What's the biggest change in the way you operate the accelerator compared to when you started 5 years ago?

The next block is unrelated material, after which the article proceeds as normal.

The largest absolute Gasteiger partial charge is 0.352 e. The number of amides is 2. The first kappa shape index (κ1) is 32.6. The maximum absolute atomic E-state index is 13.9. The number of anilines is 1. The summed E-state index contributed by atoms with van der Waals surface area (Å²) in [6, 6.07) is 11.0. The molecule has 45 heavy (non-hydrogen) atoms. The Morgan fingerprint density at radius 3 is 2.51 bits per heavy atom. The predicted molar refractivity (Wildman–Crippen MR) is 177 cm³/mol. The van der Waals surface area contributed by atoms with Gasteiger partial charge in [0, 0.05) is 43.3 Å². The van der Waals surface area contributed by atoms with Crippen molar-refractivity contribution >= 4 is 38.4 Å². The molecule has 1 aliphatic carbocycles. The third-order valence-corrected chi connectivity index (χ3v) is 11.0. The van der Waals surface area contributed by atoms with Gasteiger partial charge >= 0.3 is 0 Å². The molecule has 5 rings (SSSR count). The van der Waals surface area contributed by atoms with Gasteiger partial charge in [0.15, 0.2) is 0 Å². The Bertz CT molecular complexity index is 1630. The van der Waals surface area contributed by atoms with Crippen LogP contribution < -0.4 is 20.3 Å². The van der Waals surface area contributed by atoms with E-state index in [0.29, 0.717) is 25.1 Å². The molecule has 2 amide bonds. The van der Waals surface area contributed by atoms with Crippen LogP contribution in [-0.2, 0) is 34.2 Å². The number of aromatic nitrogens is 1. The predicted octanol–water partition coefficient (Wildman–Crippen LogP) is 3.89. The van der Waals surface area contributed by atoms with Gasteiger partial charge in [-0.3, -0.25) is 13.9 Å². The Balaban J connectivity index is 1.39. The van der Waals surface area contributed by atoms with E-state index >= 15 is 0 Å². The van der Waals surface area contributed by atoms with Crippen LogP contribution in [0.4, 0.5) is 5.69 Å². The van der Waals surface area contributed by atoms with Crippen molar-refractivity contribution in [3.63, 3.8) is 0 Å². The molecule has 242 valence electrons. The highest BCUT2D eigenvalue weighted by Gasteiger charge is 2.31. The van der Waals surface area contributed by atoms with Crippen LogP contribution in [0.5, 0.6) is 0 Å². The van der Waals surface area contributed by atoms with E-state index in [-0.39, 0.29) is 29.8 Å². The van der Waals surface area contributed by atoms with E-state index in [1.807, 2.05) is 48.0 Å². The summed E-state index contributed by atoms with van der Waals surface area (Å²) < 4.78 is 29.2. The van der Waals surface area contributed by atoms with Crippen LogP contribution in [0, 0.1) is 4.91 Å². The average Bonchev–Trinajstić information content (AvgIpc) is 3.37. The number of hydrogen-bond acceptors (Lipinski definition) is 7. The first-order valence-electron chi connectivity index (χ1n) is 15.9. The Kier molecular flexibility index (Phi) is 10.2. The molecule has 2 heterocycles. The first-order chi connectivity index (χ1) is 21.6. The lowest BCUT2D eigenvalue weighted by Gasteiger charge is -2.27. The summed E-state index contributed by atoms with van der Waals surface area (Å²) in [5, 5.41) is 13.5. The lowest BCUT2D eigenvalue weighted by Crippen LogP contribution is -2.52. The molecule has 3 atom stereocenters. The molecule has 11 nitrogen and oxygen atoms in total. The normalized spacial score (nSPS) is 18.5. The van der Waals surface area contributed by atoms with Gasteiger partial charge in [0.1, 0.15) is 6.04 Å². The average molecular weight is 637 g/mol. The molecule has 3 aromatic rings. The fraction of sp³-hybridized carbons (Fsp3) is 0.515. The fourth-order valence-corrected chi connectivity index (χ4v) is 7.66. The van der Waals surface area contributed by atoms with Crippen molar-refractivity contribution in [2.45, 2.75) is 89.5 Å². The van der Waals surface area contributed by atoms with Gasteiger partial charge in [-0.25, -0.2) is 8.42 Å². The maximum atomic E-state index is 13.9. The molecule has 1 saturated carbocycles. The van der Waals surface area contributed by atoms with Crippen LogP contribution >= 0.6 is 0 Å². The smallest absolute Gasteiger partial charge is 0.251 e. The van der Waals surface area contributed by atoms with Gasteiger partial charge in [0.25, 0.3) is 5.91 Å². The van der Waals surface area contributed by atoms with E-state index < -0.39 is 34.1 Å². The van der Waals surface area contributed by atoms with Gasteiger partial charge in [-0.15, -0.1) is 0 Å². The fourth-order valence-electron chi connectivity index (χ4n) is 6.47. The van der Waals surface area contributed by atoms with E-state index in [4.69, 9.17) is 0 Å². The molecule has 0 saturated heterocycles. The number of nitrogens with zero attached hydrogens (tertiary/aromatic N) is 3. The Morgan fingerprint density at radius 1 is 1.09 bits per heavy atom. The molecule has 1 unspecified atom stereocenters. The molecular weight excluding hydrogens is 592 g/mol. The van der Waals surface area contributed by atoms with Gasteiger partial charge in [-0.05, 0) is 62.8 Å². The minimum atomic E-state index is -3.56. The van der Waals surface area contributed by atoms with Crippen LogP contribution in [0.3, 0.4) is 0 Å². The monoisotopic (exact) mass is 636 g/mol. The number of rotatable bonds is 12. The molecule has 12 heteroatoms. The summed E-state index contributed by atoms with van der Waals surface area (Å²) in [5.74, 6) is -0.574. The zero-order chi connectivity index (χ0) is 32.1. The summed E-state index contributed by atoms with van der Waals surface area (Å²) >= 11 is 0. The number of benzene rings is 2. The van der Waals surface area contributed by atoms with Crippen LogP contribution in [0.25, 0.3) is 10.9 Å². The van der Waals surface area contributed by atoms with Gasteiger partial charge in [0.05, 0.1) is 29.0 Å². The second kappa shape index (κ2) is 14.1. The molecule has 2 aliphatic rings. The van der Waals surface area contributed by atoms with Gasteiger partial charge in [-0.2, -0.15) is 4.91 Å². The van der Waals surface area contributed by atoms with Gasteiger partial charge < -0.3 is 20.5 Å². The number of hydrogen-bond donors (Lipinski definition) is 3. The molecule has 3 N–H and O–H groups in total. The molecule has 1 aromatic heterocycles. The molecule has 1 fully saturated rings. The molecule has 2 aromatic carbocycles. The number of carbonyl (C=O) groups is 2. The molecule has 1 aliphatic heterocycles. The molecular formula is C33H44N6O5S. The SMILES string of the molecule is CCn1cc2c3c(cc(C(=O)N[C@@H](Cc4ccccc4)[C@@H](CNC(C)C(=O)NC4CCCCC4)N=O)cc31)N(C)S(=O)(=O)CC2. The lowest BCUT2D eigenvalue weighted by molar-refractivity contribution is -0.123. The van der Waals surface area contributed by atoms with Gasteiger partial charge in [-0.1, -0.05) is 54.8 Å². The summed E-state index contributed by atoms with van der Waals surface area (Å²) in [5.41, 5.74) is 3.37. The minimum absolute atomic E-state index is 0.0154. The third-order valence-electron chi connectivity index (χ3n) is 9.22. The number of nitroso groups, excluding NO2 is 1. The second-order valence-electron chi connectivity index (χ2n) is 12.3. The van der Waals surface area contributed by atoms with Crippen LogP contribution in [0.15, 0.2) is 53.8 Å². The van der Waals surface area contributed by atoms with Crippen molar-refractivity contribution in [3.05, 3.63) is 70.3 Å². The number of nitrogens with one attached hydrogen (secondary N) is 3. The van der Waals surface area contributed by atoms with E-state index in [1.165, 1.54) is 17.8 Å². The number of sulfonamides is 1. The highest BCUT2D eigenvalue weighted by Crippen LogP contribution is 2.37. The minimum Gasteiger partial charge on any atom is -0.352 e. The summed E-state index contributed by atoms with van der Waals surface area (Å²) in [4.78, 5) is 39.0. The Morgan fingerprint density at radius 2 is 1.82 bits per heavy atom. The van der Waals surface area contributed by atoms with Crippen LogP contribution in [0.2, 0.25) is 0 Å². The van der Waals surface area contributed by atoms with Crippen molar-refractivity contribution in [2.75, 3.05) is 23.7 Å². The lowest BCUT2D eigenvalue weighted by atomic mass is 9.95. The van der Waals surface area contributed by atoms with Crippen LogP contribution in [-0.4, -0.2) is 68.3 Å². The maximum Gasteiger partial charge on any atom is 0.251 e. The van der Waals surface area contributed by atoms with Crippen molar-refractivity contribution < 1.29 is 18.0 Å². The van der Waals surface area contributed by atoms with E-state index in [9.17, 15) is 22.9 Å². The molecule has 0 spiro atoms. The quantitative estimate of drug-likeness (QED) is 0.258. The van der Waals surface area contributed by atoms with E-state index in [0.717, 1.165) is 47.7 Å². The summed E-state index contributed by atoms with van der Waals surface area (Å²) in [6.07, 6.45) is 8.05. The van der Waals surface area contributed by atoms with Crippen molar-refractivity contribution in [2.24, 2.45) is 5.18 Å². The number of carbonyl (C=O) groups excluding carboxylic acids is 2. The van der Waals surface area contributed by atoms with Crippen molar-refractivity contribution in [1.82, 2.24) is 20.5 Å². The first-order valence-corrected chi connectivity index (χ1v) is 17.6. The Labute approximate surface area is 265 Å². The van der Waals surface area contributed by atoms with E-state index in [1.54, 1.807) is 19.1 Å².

Paul Bricault: I think the probably by far the biggest change is two fold. When we started, our first fund made investments of $50 to $75K per company, and we were targeting a term of about three to four months for those companies in the accelerator. That makeup increased over fund two and fund three, and has now changed into investments of $100 to $250K. We basically trebled in size. Secondly, in a bit of a surprise, we changed the term in the accelerator from that three to four months, and really made it more organic and malleable, depending on the company, the sector, and their respective needs. Now, the term is anywhere from three to 12 months. Those changes were made in large part, because we saw the need of companies, and seeing that when they came into Amplify, that $50,000 to $75,000 was not enough to get them to the next funding threshold. We also saw that companies had a higher change of asphyxiating and not having enough cash to get to product-market-fit, or to a certain level of scale, which was required to raise a seed round. We also saw that some companies needed more gestation time in order to get to a position where they could raise capital, particularly companies in sectors that historically needed more time for product development, more time for traction, more time to establish a market. That was particularly true of enterprise software-as-a-service and marketplaces. They really can't accomplish much in an only three or four month time frame. So, we adjusted that to be consistent with what a prospective company would need in the area, because we saw that companies in other accelerators had a higher chance of those types of companies going under, if they were in sectors that required longer gestation times but where they weren't given the opportunity.